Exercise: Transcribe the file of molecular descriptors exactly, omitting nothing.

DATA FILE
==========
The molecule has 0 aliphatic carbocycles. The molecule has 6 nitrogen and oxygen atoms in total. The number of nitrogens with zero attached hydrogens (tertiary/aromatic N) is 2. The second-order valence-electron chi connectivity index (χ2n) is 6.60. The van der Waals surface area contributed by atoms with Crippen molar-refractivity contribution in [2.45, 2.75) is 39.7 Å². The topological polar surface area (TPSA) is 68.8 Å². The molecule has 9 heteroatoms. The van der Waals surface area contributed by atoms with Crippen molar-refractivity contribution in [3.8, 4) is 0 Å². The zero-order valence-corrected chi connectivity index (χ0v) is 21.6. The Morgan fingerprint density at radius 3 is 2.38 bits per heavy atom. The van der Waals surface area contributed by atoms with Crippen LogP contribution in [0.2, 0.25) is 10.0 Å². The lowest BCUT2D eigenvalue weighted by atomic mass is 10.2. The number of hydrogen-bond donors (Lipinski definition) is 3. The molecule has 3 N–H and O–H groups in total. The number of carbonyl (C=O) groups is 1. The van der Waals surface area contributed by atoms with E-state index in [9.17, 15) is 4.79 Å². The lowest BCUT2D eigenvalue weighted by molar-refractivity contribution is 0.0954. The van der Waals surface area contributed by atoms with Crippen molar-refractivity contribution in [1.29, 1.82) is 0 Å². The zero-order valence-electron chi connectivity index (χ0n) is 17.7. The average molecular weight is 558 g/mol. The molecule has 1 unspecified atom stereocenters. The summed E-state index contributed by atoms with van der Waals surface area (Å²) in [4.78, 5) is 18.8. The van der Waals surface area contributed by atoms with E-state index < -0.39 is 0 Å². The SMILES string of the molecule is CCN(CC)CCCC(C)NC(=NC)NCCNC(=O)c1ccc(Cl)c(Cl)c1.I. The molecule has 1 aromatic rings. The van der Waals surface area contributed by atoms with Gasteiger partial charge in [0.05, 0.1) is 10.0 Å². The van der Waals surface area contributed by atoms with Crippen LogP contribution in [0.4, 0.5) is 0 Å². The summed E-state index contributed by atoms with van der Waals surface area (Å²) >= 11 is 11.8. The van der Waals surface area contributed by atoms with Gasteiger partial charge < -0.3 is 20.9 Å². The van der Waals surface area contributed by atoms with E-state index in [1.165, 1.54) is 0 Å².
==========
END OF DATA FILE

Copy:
The molecule has 0 aliphatic carbocycles. The molecule has 6 nitrogen and oxygen atoms in total. The number of nitrogens with zero attached hydrogens (tertiary/aromatic N) is 2. The second-order valence-electron chi connectivity index (χ2n) is 6.60. The van der Waals surface area contributed by atoms with Crippen molar-refractivity contribution in [2.45, 2.75) is 39.7 Å². The topological polar surface area (TPSA) is 68.8 Å². The molecule has 9 heteroatoms. The van der Waals surface area contributed by atoms with Crippen molar-refractivity contribution in [3.8, 4) is 0 Å². The zero-order valence-corrected chi connectivity index (χ0v) is 21.6. The Morgan fingerprint density at radius 3 is 2.38 bits per heavy atom. The van der Waals surface area contributed by atoms with Crippen LogP contribution in [0.2, 0.25) is 10.0 Å². The lowest BCUT2D eigenvalue weighted by atomic mass is 10.2. The number of hydrogen-bond donors (Lipinski definition) is 3. The molecule has 3 N–H and O–H groups in total. The number of carbonyl (C=O) groups is 1. The van der Waals surface area contributed by atoms with E-state index in [9.17, 15) is 4.79 Å². The lowest BCUT2D eigenvalue weighted by molar-refractivity contribution is 0.0954. The van der Waals surface area contributed by atoms with Crippen molar-refractivity contribution in [1.29, 1.82) is 0 Å². The zero-order valence-electron chi connectivity index (χ0n) is 17.7. The average molecular weight is 558 g/mol. The molecule has 1 unspecified atom stereocenters. The summed E-state index contributed by atoms with van der Waals surface area (Å²) in [4.78, 5) is 18.8. The van der Waals surface area contributed by atoms with E-state index < -0.39 is 0 Å². The SMILES string of the molecule is CCN(CC)CCCC(C)NC(=NC)NCCNC(=O)c1ccc(Cl)c(Cl)c1.I. The molecule has 1 aromatic rings. The van der Waals surface area contributed by atoms with Gasteiger partial charge in [0.05, 0.1) is 10.0 Å². The van der Waals surface area contributed by atoms with Crippen LogP contribution in [0.4, 0.5) is 0 Å². The summed E-state index contributed by atoms with van der Waals surface area (Å²) >= 11 is 11.8. The van der Waals surface area contributed by atoms with Gasteiger partial charge < -0.3 is 20.9 Å². The van der Waals surface area contributed by atoms with E-state index in [1.165, 1.54) is 0 Å².